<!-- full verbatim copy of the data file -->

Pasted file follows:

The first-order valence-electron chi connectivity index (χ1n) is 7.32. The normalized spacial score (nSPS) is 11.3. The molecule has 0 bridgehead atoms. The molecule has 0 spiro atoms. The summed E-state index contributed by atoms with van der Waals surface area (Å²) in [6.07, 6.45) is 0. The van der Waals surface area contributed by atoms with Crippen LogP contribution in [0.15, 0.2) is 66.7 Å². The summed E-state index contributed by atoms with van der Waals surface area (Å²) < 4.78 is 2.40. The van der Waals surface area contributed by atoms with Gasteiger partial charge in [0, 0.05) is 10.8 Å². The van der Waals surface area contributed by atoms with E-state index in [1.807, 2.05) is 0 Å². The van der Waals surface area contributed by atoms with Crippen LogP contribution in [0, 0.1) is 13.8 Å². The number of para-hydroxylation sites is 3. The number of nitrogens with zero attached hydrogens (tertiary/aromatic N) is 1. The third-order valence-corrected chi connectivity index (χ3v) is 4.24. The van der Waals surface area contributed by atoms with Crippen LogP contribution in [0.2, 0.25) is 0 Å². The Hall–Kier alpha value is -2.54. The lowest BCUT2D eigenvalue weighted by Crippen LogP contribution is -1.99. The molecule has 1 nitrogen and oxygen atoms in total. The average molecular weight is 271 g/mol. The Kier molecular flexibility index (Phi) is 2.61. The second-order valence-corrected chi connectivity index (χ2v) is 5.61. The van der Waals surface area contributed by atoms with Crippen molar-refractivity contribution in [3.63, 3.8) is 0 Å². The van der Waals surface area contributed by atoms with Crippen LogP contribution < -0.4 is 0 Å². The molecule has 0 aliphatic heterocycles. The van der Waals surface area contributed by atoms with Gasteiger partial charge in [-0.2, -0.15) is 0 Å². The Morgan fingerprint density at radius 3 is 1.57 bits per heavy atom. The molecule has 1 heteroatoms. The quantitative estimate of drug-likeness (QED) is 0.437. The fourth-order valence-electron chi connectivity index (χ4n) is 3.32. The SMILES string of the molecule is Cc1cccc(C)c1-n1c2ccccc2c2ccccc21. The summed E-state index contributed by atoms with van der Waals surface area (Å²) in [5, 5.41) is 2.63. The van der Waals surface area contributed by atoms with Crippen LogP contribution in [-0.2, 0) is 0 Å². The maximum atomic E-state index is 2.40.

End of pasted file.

The first-order valence-electron chi connectivity index (χ1n) is 7.32. The normalized spacial score (nSPS) is 11.3. The molecule has 0 bridgehead atoms. The molecule has 0 spiro atoms. The summed E-state index contributed by atoms with van der Waals surface area (Å²) in [6.07, 6.45) is 0. The van der Waals surface area contributed by atoms with Crippen LogP contribution in [0.15, 0.2) is 66.7 Å². The summed E-state index contributed by atoms with van der Waals surface area (Å²) < 4.78 is 2.40. The van der Waals surface area contributed by atoms with Gasteiger partial charge in [0, 0.05) is 10.8 Å². The van der Waals surface area contributed by atoms with E-state index in [1.807, 2.05) is 0 Å². The van der Waals surface area contributed by atoms with Crippen LogP contribution in [0, 0.1) is 13.8 Å². The number of para-hydroxylation sites is 3. The number of nitrogens with zero attached hydrogens (tertiary/aromatic N) is 1. The third-order valence-corrected chi connectivity index (χ3v) is 4.24. The van der Waals surface area contributed by atoms with Crippen LogP contribution in [0.2, 0.25) is 0 Å². The Hall–Kier alpha value is -2.54. The lowest BCUT2D eigenvalue weighted by Crippen LogP contribution is -1.99. The molecule has 1 nitrogen and oxygen atoms in total. The average molecular weight is 271 g/mol. The Kier molecular flexibility index (Phi) is 2.61. The second-order valence-corrected chi connectivity index (χ2v) is 5.61. The van der Waals surface area contributed by atoms with Crippen molar-refractivity contribution in [3.63, 3.8) is 0 Å². The van der Waals surface area contributed by atoms with Crippen LogP contribution < -0.4 is 0 Å². The molecule has 0 aliphatic heterocycles. The van der Waals surface area contributed by atoms with Gasteiger partial charge in [-0.2, -0.15) is 0 Å². The Morgan fingerprint density at radius 3 is 1.57 bits per heavy atom. The molecule has 1 heteroatoms. The quantitative estimate of drug-likeness (QED) is 0.437. The fourth-order valence-electron chi connectivity index (χ4n) is 3.32. The SMILES string of the molecule is Cc1cccc(C)c1-n1c2ccccc2c2ccccc21. The summed E-state index contributed by atoms with van der Waals surface area (Å²) in [5, 5.41) is 2.63. The van der Waals surface area contributed by atoms with Crippen LogP contribution in [-0.2, 0) is 0 Å². The maximum atomic E-state index is 2.40.